I can’t reiterate this point enough – your third party control libraries will not work, without the vendor generating a WinUI for UWP version of their controls. This is in addition to the WinForms, WPF, UWP, WinUI for Desktop, Xamarin, Maui etc versions of the controls they need to build, and that’s just to keep Windows developers happy. Is it any surprise that there are such a small number of control vendors left in the market? Microsoft is entirely responsible for repetitively damaging and fragmenting the Windows developer ecosystem in this way.
Hopefully at this point the penny should be dropping and you realise that WinUI for UWP isn’t going to be what you’re looking for. But hold on, if these arguments hold, why is Microsoft bringing WinUI for UWP back?
This is where it would seem internal politics seem to be kicking in (or at least, from my external viewpoint, with no knowledge of the inter-team discussions that goes on). Currently, there is no way to run a Project Reunion / WinUI for Desktop application on Xbox, Hololens or Windows 10X. I’m pretty certain that the Xbox and Hololens teams aren’t that concerned – the developer ecosystem for these platforms is relatively small and very niche.
However, Windows 10X is set to be the next big thing coming from Microsoft and nothing would damage a good product launch than a bunch of tech news ripping into the platform saying that the only way to build apps for it is using technology that’s years out of date. It would seem that by including WinUI3 for UWP, Microsoft is holding out a carrot to all those existing UWP developers, encouraging them to upgrade their applications with the false promise that everything is going to be great moving forward. The harsh reality is that this is just a not-so-clever marketing ploy to pacify UWP developers so that they don’t rock the boat.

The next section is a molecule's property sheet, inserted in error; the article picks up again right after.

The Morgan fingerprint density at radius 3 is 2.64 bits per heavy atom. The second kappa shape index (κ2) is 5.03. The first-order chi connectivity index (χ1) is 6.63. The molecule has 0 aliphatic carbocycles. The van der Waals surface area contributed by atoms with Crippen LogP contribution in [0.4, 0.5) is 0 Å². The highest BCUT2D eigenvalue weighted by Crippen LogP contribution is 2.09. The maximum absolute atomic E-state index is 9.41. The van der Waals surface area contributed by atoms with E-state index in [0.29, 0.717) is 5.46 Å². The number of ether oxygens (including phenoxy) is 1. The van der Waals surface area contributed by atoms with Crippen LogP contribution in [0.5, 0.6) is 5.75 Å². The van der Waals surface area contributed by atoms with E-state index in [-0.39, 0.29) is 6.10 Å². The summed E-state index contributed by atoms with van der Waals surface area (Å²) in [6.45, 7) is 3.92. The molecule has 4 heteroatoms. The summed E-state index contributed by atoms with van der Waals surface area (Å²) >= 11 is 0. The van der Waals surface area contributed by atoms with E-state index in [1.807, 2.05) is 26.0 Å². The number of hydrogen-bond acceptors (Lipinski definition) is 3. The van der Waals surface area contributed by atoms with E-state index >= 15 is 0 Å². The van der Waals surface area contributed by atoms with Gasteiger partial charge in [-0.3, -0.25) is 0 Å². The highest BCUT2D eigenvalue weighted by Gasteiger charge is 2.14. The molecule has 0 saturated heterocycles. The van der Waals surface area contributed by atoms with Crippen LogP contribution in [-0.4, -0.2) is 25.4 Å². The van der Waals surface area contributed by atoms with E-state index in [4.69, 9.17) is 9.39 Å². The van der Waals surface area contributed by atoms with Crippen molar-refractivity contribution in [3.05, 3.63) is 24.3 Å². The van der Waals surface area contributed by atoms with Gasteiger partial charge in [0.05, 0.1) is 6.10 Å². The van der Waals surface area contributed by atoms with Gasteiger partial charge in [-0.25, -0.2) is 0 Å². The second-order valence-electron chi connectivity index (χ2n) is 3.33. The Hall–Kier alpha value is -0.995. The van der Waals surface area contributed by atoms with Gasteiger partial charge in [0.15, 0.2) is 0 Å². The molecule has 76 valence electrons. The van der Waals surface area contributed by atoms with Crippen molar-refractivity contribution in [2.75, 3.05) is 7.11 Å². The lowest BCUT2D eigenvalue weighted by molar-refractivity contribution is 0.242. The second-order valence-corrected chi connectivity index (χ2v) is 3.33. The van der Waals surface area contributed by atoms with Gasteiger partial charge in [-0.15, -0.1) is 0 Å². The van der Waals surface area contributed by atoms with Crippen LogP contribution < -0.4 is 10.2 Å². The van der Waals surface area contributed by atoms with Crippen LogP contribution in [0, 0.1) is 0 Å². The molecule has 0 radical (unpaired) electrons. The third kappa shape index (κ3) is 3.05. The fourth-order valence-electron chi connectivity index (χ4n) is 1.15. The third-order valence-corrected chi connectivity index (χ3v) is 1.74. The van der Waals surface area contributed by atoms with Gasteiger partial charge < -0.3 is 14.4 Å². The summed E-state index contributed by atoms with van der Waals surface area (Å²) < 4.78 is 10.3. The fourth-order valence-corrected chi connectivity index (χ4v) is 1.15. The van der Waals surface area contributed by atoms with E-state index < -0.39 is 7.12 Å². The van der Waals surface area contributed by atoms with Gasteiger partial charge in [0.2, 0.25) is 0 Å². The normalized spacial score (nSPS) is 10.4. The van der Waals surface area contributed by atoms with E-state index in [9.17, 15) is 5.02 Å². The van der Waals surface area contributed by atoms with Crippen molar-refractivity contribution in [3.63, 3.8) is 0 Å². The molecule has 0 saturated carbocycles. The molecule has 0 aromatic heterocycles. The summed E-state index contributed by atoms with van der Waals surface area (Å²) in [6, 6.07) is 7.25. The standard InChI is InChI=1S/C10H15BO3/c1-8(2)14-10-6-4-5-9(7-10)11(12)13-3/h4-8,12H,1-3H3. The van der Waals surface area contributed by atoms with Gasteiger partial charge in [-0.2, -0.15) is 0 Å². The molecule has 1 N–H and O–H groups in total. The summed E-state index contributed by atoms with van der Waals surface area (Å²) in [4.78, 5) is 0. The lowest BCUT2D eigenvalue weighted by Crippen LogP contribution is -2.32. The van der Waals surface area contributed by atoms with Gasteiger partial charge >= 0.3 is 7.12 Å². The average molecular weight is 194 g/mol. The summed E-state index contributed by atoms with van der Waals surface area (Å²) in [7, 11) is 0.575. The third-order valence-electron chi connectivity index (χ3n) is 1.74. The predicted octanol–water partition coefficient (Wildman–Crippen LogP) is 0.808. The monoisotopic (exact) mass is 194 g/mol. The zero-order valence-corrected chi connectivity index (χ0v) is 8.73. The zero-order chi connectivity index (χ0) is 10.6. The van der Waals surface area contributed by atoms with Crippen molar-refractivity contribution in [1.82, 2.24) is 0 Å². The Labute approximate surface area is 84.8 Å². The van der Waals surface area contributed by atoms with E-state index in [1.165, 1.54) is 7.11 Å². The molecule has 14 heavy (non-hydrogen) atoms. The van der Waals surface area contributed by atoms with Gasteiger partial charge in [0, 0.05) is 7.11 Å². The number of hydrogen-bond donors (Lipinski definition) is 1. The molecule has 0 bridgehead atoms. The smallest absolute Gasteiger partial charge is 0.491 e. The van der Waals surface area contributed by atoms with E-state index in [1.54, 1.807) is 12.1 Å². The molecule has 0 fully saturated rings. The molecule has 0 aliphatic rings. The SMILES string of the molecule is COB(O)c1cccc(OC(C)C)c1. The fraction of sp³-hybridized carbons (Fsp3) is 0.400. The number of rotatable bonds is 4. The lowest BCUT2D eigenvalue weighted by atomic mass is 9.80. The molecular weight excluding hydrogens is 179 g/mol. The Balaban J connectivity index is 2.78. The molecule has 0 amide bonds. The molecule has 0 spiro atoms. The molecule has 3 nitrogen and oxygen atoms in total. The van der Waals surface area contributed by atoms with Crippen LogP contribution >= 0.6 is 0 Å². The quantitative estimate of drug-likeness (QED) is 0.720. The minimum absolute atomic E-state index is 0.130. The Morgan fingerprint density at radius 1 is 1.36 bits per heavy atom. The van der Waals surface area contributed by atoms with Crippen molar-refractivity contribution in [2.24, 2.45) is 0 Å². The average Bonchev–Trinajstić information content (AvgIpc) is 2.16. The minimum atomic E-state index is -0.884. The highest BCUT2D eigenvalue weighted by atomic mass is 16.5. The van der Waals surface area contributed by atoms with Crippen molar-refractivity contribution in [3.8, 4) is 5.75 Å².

Where does this all leave us? Well, if Microsoft continues down this path of shipping WinUI for UWP they’re going to again fragment the Windows developer market, contrary to the goal of Project Reunion. Fewer control vendors will ship controls for Windows and the ecosystem will again implode. The simple solution is to drop the façade and acknowledge that we all need to move on from UWP.
In closing, assuming Microsoft doesn’t ship WinUI3 for UWP, where does this leave Windows 10X? Well, for a start, I’m sure that Windows 10X will do just fine since it’s target market is to be the Chromebook killer (aka a glorified web browser). A perfectly valid model for targeting Windows 10X would be via a web application that can be installed as a PWA.
Long term, the challenge that Microsoft needs to address is how to get Project Reunion applications to run on Windows 10X. There needs to be some strategic effort put in to enable Win32 apps (perhaps a subset of them) to run on Windows 10X with the same security context that’s currently applied to UWP applications.